‘We are seriously French and totally the future’: The Michelin Star chef turning fine dining vegan

After abruptly giving up meat in 2016, Alexis Gauthier began a mission to reinvent restaurant philosophy and infuse French gastronomy with cruelty-free food.


A classically trained French gastronomic chef, Alexis Gauthier has made some of the most delicious meat dishes in the world. At one point, his London-based fine dining restaurant ‘Gauthier Soho’ was serving 20 kilograms of foie gras a week.

Then, in 2016, he went vegan

“I made the decision overnight and that was it. You know, there was no way back,” Gauthier tells Euronews Culture from his new restaurant, ‘Studio Gauthier’, which sits within London’s BFI Stephen Street building and also houses his ‘123V Bakery’, selling French patisserie with a plant-based twist.

This latest venture is a departure from Gauthier’s previous haute cuisine focus, offering lighter, more accessible options to busy city dwellers – and hopefully converting reluctant carnivores.

“We’ve got everything covered,” Gauthier explains of his eclectic and ever-expanding restaurant portfolio.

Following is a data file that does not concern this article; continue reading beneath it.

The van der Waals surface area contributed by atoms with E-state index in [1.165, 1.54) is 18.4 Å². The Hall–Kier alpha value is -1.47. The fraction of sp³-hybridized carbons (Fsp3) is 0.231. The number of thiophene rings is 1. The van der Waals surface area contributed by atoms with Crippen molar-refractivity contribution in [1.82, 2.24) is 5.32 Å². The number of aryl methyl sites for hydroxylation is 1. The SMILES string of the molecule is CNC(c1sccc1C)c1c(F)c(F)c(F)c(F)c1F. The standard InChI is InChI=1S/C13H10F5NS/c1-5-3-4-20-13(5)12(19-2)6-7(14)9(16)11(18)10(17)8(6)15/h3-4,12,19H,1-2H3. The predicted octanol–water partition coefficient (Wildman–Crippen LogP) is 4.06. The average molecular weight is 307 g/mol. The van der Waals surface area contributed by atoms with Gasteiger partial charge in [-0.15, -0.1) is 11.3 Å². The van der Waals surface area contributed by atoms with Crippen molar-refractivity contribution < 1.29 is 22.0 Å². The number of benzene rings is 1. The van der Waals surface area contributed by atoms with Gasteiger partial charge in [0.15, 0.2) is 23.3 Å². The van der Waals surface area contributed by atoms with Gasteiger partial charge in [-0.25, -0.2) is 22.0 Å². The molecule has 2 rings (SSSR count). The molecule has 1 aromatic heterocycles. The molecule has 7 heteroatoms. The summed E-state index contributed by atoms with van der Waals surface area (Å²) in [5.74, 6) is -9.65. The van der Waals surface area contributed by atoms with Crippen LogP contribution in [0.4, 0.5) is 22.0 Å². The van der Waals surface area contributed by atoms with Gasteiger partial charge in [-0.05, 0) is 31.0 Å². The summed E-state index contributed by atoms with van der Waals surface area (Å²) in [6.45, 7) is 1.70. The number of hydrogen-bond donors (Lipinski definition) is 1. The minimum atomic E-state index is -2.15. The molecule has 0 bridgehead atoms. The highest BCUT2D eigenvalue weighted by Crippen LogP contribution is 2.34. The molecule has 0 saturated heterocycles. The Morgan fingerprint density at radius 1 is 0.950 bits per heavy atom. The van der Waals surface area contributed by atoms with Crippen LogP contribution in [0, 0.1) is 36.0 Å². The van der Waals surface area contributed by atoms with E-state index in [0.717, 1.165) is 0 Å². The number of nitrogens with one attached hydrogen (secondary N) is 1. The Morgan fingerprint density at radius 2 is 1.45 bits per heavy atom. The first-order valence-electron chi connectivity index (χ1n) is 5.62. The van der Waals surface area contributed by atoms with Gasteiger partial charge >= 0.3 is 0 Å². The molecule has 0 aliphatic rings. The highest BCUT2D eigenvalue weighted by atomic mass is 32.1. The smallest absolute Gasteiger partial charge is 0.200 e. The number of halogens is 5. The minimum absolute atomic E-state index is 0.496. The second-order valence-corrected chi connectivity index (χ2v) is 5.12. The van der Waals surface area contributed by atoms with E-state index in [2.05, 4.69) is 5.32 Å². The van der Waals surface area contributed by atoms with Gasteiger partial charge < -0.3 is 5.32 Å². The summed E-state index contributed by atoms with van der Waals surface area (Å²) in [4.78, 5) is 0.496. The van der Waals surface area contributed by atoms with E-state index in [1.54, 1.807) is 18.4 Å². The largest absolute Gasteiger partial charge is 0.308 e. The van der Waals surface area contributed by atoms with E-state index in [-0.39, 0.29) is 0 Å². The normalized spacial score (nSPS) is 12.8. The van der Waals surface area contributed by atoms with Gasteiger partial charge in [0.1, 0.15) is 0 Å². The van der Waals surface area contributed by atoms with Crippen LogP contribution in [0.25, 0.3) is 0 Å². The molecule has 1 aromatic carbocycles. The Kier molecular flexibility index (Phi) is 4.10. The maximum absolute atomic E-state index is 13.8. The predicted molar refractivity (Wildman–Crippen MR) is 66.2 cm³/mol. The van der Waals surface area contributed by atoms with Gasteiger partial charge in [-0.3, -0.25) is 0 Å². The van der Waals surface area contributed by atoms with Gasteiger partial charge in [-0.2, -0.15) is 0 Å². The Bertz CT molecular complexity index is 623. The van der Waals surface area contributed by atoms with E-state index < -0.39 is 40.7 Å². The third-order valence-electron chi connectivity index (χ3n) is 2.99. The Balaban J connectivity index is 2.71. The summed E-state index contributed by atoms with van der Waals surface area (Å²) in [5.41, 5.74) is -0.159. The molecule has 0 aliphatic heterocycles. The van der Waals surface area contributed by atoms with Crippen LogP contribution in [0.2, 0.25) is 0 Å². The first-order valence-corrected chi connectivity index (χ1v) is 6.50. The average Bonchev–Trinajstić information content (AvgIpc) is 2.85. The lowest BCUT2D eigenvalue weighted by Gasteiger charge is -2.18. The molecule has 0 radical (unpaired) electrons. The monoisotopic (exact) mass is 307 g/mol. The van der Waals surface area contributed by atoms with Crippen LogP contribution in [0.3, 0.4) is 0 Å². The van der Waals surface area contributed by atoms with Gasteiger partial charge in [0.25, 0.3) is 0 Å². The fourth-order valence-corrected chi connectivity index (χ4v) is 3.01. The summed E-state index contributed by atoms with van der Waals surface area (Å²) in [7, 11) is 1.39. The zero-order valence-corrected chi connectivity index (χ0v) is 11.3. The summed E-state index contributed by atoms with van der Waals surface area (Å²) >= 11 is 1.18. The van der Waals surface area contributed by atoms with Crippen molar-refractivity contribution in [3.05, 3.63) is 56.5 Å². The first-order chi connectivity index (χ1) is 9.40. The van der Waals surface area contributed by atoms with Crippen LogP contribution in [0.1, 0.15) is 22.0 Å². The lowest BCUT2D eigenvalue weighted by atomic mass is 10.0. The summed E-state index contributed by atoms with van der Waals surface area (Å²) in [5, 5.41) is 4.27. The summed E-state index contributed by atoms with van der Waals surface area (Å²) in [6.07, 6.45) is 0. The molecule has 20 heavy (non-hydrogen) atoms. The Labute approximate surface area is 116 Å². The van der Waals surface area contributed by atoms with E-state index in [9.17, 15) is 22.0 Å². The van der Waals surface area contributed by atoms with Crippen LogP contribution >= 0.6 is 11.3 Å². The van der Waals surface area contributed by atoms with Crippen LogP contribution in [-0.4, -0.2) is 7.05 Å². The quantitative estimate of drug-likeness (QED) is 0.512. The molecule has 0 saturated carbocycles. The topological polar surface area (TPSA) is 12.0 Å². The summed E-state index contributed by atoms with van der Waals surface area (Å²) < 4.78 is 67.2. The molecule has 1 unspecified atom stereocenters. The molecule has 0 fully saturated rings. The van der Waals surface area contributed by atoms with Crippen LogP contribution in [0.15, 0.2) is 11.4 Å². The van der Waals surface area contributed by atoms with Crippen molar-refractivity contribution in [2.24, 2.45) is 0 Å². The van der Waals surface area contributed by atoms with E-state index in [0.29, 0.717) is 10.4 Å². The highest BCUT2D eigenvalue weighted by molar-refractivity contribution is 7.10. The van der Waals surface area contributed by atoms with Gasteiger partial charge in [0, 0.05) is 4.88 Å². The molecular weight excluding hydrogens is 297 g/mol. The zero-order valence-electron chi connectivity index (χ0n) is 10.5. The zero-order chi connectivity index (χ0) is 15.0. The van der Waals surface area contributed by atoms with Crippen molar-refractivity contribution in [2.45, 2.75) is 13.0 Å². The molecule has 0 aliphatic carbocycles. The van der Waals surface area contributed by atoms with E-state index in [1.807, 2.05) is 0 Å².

“You can spend £20 a head at ‘Studio Gauthier’, £80 a head at ‘Gauthier Soho’, £30 a head at ‘123V’ eating sushi or £10 a head having something at the bakery.”

At the heart of these culinary pursuits is Gauthier’s mission to inspire more ethical industry practices and change the way people think about food. 

“We will only change people’s way of eating by offering them an alternative which is as good, if not better, than the animal-based one,” says Gauthier, who removed all animal products from his restaurants in 2021. It was a controversial decision, especially for a Michelin-Star-winning chef running a hugely successful – but previously flesh-favouring – French restaurant.

“My employee told me, ‘What are you doing, are you crazy, do you want us to go bankrupt?! You know I’ve got children, I’ve got a mortgage to pay.’ But I knew that somehow, perhaps, it would work.”

Having decided he no longer wanted to profit from the death of animals, Gauthier initially debated whether to change careers completely in 2016, before seeing his philosophical-awakening as an exciting opportunity to reinvent everything.

“That [reinvention] was fascinating. Fascinating for myself, but also for the people I’m working with; for my chefs, for my waiters, and for my customers,” he says.